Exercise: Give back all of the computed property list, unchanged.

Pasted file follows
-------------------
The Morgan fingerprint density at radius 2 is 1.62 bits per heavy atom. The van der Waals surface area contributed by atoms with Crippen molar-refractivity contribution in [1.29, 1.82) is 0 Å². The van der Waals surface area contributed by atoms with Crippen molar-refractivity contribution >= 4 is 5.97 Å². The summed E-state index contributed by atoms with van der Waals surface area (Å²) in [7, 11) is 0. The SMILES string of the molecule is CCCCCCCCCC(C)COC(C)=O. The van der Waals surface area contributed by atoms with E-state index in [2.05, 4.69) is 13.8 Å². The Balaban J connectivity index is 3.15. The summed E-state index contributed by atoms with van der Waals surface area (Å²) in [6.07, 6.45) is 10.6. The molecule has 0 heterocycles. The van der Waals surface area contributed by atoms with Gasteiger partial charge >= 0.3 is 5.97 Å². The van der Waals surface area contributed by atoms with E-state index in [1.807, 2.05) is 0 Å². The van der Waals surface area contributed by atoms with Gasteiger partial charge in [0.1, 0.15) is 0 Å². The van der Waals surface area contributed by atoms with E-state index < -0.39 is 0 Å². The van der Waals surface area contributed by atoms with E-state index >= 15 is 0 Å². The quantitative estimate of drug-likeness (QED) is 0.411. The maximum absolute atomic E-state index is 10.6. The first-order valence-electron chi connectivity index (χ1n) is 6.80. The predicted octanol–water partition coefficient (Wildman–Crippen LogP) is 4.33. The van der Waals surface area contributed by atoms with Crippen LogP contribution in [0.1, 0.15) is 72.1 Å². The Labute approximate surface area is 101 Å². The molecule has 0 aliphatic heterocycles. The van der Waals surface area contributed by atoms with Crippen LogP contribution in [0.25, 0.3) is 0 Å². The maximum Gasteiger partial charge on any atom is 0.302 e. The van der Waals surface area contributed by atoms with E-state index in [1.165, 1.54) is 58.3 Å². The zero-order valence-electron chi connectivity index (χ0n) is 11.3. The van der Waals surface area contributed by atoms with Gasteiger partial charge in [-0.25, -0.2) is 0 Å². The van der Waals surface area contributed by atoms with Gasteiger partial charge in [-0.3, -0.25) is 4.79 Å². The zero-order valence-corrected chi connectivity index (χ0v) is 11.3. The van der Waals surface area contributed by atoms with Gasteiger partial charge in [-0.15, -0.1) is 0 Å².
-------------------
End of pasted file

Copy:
The Morgan fingerprint density at radius 2 is 1.62 bits per heavy atom. The van der Waals surface area contributed by atoms with Crippen molar-refractivity contribution in [1.29, 1.82) is 0 Å². The van der Waals surface area contributed by atoms with Crippen molar-refractivity contribution >= 4 is 5.97 Å². The summed E-state index contributed by atoms with van der Waals surface area (Å²) in [7, 11) is 0. The SMILES string of the molecule is CCCCCCCCCC(C)COC(C)=O. The van der Waals surface area contributed by atoms with E-state index in [2.05, 4.69) is 13.8 Å². The Balaban J connectivity index is 3.15. The summed E-state index contributed by atoms with van der Waals surface area (Å²) in [6.07, 6.45) is 10.6. The molecule has 0 heterocycles. The van der Waals surface area contributed by atoms with Gasteiger partial charge >= 0.3 is 5.97 Å². The van der Waals surface area contributed by atoms with E-state index in [1.807, 2.05) is 0 Å². The van der Waals surface area contributed by atoms with Gasteiger partial charge in [0.1, 0.15) is 0 Å². The van der Waals surface area contributed by atoms with E-state index < -0.39 is 0 Å². The van der Waals surface area contributed by atoms with E-state index >= 15 is 0 Å². The quantitative estimate of drug-likeness (QED) is 0.411. The maximum absolute atomic E-state index is 10.6. The first-order valence-electron chi connectivity index (χ1n) is 6.80. The predicted octanol–water partition coefficient (Wildman–Crippen LogP) is 4.33. The van der Waals surface area contributed by atoms with Crippen LogP contribution in [0.1, 0.15) is 72.1 Å². The Labute approximate surface area is 101 Å². The molecule has 0 aliphatic heterocycles. The van der Waals surface area contributed by atoms with Crippen LogP contribution in [0.25, 0.3) is 0 Å². The maximum Gasteiger partial charge on any atom is 0.302 e. The van der Waals surface area contributed by atoms with E-state index in [1.165, 1.54) is 58.3 Å². The zero-order valence-electron chi connectivity index (χ0n) is 11.3. The van der Waals surface area contributed by atoms with Gasteiger partial charge in [-0.25, -0.2) is 0 Å². The van der Waals surface area contributed by atoms with Gasteiger partial charge in [-0.3, -0.25) is 4.79 Å². The zero-order valence-corrected chi connectivity index (χ0v) is 11.3. The van der Waals surface area contributed by atoms with Gasteiger partial charge in [-0.15, -0.1) is 0 Å².